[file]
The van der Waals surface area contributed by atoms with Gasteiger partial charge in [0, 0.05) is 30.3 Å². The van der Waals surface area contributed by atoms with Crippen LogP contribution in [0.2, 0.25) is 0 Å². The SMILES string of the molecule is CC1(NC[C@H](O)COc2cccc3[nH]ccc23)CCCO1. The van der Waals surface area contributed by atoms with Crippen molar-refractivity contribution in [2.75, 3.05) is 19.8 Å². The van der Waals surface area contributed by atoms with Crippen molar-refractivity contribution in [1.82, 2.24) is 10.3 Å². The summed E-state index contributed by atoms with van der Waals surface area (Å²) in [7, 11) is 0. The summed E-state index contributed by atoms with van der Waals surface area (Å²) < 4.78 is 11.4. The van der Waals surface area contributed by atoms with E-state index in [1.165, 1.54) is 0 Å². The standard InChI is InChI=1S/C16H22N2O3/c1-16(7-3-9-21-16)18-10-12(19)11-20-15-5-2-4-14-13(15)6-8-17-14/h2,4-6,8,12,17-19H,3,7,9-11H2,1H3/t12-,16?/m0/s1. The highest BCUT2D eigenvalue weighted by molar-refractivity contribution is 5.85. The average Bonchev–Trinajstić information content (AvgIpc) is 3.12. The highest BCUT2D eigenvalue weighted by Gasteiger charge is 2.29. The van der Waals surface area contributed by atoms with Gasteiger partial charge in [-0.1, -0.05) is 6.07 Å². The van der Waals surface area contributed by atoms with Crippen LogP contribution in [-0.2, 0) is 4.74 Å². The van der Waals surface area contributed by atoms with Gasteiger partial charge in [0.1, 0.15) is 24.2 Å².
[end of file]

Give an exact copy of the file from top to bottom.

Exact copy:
The van der Waals surface area contributed by atoms with Gasteiger partial charge in [0, 0.05) is 30.3 Å². The van der Waals surface area contributed by atoms with Crippen LogP contribution in [0.2, 0.25) is 0 Å². The SMILES string of the molecule is CC1(NC[C@H](O)COc2cccc3[nH]ccc23)CCCO1. The van der Waals surface area contributed by atoms with Crippen molar-refractivity contribution in [2.75, 3.05) is 19.8 Å². The van der Waals surface area contributed by atoms with Crippen molar-refractivity contribution in [1.82, 2.24) is 10.3 Å². The summed E-state index contributed by atoms with van der Waals surface area (Å²) in [7, 11) is 0. The summed E-state index contributed by atoms with van der Waals surface area (Å²) < 4.78 is 11.4. The van der Waals surface area contributed by atoms with E-state index in [1.165, 1.54) is 0 Å². The standard InChI is InChI=1S/C16H22N2O3/c1-16(7-3-9-21-16)18-10-12(19)11-20-15-5-2-4-14-13(15)6-8-17-14/h2,4-6,8,12,17-19H,3,7,9-11H2,1H3/t12-,16?/m0/s1. The highest BCUT2D eigenvalue weighted by molar-refractivity contribution is 5.85. The average Bonchev–Trinajstić information content (AvgIpc) is 3.12. The highest BCUT2D eigenvalue weighted by Gasteiger charge is 2.29. The van der Waals surface area contributed by atoms with Gasteiger partial charge in [-0.1, -0.05) is 6.07 Å². The van der Waals surface area contributed by atoms with Crippen LogP contribution in [-0.2, 0) is 4.74 Å². The van der Waals surface area contributed by atoms with Gasteiger partial charge in [0.1, 0.15) is 24.2 Å².